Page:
We’ll always have Paris

Story by Shauna Quinn

Summer 2024

It has been six years since the world last properly gathered to witness the pinnacle of athletic achievement, cheering on our nation’s finest as they vie for gold across a myriad of sport. As France prepares to host the much-anticipated 2024 Paris Olympic Games this July to a staggering 10 million ticket holders in the stadiums and countless more tuning in from the comfort of their homes (the COVID-delayed Tokyo Olympics in 2021 did not allow spectators), the anticipation is reaching fever pitch.

For the first time in Modern Olympics history, the Opening Ceremonies won’t take place in a stadium, but along the Seine River in northern France, with 600,000 spectators in attendance. This bold departure from tradition marks a significant evolution in sports culture, capturing the curiosity of enthusiasts worldwide.

Having worked six Olympic and Paralympic Games from Sydney 2000 to Vancouver 2010, this was a hard experience for me to pass up. Approached for a Games contract in early 2023, my family explored the interminable level of planning required for me to fulfil a short-term secondment in Paris – and lifelong pursuit of a passion. You see, as a fluent bilingual, an expert in large-scale public events, and having spent time as a teenage fille-au-pair in France, this moment had come full circle.

I’ve heard that passion and balance are incompatible. With a busy family life in Airdrie – juggling between being needed and not, commitments and opportunities, the can we or can’t — staying put won.

Fluctuat nec mergitur (She is rocked by the waves, but does not sink) has been the Latin motto of the city of Paris since 1853. Perhaps it should also be mine.

Perhaps it is this that drives my passion to grow Airdrie’s sports tourism profile. Our city may never host the world like a Paris, but we have launched many athletes throughout the years to elite levels of athletics, including Olympians. We produce provincial-champion teams, our hosting accolades are impressive and our community spirit is second-to-none.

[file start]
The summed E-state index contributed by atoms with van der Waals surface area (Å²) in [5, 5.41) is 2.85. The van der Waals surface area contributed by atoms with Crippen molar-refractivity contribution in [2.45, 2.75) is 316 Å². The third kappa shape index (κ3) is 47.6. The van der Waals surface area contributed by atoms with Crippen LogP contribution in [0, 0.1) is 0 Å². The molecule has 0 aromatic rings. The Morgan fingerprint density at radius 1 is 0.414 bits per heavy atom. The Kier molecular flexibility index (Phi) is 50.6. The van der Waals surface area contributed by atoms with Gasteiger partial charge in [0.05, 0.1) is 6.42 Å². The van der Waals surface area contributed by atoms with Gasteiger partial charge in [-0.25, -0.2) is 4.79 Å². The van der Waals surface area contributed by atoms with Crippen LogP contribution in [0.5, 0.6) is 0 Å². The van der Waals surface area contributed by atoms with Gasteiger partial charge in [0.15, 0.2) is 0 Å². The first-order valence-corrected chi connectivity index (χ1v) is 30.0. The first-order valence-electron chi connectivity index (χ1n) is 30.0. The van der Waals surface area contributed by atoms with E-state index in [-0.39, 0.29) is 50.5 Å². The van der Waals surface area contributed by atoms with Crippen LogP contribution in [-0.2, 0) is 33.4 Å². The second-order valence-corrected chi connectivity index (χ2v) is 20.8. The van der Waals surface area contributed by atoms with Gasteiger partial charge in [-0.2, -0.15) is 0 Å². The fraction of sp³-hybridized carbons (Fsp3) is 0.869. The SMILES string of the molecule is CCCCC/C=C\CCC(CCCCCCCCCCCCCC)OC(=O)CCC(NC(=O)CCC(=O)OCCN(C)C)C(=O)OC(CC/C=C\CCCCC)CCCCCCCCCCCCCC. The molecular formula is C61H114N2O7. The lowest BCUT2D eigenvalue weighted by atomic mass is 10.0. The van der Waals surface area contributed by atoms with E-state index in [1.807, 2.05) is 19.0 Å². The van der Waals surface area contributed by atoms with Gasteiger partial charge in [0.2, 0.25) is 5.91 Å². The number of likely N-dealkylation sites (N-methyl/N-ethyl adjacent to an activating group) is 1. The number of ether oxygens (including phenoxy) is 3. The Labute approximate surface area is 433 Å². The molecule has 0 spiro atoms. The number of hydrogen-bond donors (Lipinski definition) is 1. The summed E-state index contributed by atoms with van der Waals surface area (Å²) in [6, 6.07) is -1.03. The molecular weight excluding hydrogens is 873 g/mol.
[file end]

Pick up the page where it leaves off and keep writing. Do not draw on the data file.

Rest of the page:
With a new recreational facility on the horizon and a future regional park on the horizon with a focus on outdoor activities, sport and culture, meeting community needs is the top priority. The benefits of participating in recreational sport are well-documented. It fosters strong social bonds, safer places and healthy communities.

Yet, the prospect of leveraging sports tourism to bolster our economy and instil civic pride presents a delicate balance to be struck. Airdrie, with its vibrant spirit and strategic location, holds immense potential to emerge as a sports hub, offering accessible and affordable spectator experiences to residents and amplifying the charm of small-city life. The sense of community and positive social interaction with people from different walks of life as they come together, regardless of the sport, is often underestimated and deserves equal recognition for its investment in vitality and community prosperity.

If your summer travels find you in the stands, the sidelines or along the Seine, capture that moment when the roar of the crowd quickens the pulse and pride swells the heart. Then bring it back to Airdrie.

Until then, we’ll always have Paris.

Shauna Quinn is the Tourism Development Officer with the City of Airdrie.


The 2024 Paris Olympic and Paralympic Games are expected to generate a total economic impact of more than €10.7 billion and create more than 250,000 jobs in the Île-de-France region. Source: Paris2024